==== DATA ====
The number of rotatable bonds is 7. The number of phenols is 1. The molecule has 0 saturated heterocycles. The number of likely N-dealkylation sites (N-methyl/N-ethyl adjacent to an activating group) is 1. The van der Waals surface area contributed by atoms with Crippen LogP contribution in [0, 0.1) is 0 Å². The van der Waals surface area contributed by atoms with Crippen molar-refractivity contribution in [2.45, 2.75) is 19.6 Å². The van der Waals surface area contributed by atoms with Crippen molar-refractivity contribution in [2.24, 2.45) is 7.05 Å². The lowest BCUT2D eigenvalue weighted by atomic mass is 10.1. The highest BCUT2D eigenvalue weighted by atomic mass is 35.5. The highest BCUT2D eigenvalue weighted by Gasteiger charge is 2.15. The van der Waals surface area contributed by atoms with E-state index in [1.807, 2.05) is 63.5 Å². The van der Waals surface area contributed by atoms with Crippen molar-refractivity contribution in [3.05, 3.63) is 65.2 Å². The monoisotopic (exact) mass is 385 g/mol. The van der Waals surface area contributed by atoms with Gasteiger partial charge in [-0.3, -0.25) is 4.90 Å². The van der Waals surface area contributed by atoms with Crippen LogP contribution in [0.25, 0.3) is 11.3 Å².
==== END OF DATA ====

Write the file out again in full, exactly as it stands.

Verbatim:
The number of rotatable bonds is 7. The number of phenols is 1. The molecule has 0 saturated heterocycles. The number of likely N-dealkylation sites (N-methyl/N-ethyl adjacent to an activating group) is 1. The van der Waals surface area contributed by atoms with Crippen LogP contribution in [0, 0.1) is 0 Å². The van der Waals surface area contributed by atoms with Crippen molar-refractivity contribution in [2.45, 2.75) is 19.6 Å². The van der Waals surface area contributed by atoms with Crippen molar-refractivity contribution in [2.24, 2.45) is 7.05 Å². The lowest BCUT2D eigenvalue weighted by atomic mass is 10.1. The highest BCUT2D eigenvalue weighted by atomic mass is 35.5. The highest BCUT2D eigenvalue weighted by Gasteiger charge is 2.15. The van der Waals surface area contributed by atoms with E-state index in [1.807, 2.05) is 63.5 Å². The van der Waals surface area contributed by atoms with Crippen molar-refractivity contribution in [3.05, 3.63) is 65.2 Å². The monoisotopic (exact) mass is 385 g/mol. The van der Waals surface area contributed by atoms with Gasteiger partial charge in [-0.3, -0.25) is 4.90 Å². The van der Waals surface area contributed by atoms with Crippen LogP contribution in [0.25, 0.3) is 11.3 Å².